Battered Turkey ETF Offers Discounts
The woes of the iShares MSCI Turkey ETF (NYSE: TUR) are well-documented. TUR, the lone Turkey-specific ETF, was one of 2012's top-performing emerging markets ETFs. It was no slouch through the first five-plus months of this year, either, gaining 14 percent from the start of the year through mid-May as other emerging markets ETFs wilted.
Then came the worst civil unrest since Prime Minister Recep Tayyip Erdogan took power a decade ago. Turkey, once hailed as the beacon of economic stability and allure in the Arab world, showed investors it has much in common with other parts of the developing world. That is not a good thing when investors realize a country's bonds, equities and currency market can be undone by Arab Spring-type protests.
Since May 13, investors have pulled almost $64.4 million from TUR after pumping $300 million into the ETF for the 12 months ending May 27. And since May 13, the ETF has plunged nearly 25 percent, putting the now $640.5 million fund firmly in bear market territory.
In fact, TUR has actually performed worse than Turkey's benchmark Borsa Istanbul-100 Index. Since May 22, the index is off 22 percent, but the ETF has plunged 25 percent. One byproduct of that decline is Turkish stocks, previously considered richly valued as investors poured into the market due to favorable demographics and anticipation of an investment-grade credit rating, are now inexpensive.
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Last week, the Borsa Istanbul-100 traded yesterday at 9.2 times the next year's estimated earnings, near the lowest since July 2012, according to Bloomberg. That represents a slight discount to the 9.9 times forward earnings the MSCI Emerging Markets Index trades at .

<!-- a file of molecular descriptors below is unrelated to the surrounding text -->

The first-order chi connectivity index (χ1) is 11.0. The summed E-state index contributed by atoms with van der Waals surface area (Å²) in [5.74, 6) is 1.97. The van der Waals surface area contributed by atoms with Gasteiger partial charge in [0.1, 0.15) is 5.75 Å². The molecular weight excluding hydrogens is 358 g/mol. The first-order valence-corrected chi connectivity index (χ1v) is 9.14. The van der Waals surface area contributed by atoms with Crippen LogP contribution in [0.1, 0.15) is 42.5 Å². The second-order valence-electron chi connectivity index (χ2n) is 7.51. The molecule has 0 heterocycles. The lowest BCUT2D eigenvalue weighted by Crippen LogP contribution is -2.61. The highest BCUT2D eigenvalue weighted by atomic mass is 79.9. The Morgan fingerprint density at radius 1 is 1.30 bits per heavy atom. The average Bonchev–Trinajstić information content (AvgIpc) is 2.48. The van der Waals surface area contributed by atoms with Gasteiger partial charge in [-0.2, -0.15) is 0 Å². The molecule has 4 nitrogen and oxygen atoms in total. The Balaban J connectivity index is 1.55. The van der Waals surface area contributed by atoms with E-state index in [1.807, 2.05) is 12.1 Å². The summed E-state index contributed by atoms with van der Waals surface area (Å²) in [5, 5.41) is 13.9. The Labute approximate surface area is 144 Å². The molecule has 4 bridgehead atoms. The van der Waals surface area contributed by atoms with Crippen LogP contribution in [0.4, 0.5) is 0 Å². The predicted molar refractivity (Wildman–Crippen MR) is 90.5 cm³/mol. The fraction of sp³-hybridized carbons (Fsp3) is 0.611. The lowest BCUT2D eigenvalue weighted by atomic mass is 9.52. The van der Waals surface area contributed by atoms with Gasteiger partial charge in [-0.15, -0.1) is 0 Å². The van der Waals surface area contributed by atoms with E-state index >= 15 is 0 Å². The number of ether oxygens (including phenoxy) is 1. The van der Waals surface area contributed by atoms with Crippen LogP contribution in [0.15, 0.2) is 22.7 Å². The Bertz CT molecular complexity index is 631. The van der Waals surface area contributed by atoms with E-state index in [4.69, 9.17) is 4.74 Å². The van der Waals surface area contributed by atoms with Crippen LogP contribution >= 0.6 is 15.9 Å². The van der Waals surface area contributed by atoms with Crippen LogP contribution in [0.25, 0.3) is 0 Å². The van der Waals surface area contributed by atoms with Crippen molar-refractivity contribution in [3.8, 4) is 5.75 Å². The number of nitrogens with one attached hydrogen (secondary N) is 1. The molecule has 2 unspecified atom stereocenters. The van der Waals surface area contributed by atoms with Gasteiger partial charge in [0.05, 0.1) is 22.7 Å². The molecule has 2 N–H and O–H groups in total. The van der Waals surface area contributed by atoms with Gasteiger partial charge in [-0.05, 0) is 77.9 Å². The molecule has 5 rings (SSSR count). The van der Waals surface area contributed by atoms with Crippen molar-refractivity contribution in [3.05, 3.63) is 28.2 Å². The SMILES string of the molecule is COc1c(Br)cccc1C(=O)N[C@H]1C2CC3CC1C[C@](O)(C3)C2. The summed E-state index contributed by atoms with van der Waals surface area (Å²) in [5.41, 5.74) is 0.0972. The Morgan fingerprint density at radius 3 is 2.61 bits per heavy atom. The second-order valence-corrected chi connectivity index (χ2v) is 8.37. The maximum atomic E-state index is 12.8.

TUR highlights the discounts now available with Turkish stocks. The iShares MSCI Emerging Markets ETF (NYSE: EEM), of which Turkey accounts for a scant percentage, has a P/E of over 18. TUR's P/E ratio is 12.44, indicating the fund trades at more favorable valuations than the comparable Brazil ETF or the iShares MSCI South Korea Capped ETF (NYSE: EWY). EWY has recently been praised for being home to scores of cheap stocks.
The strong lira was one of the factors that helped boost TUR and its holdings in the past because Turkey, unlike some larger emerging markets, is not export dependent. It was a robust domestic economy and sturdy currency that increased the allure of Turkey to foreign investors, but in the wake of the protests, the lira has plunged, making the currency one of the worst-performers in the developing world.
As a result, Turkey's central bank, one with a reputation for acting quickly, is now mulling rate hikes just two months after cutting rates to 4.5 percent and saying it could go as low as 2.5 percent.
The falling lira has weighed on bond ETFs with exposure to Turkish debt denominated in the local currency such as the iShares Emerging Markets High Yield Bond ETF (NYSE: EMHY) and the Market Vectors Emerging Markets Local Currency Bond ETF (NYSE: EMLC).
Risks to Turkish stocks do not end with dismal-looking credit markets. Some investors have pointed to Turkey as one emerging market particularly vulnerable to Federal Reserve tapering of quantitative easing. Then there is Erdogan's plan to hold elections as soon as 2014, an event that could stir an already fractious political environment and further pressure Turkish bonds and equities.
Those looking for positives about TUR can point to two factors. First, some investors see opportunity for the patient, such as those with 12-month or long time horizons. Second, when Turkish stocks were cheap in July 2012, TUR surged 27.8 percent from the start of that month through year-end.
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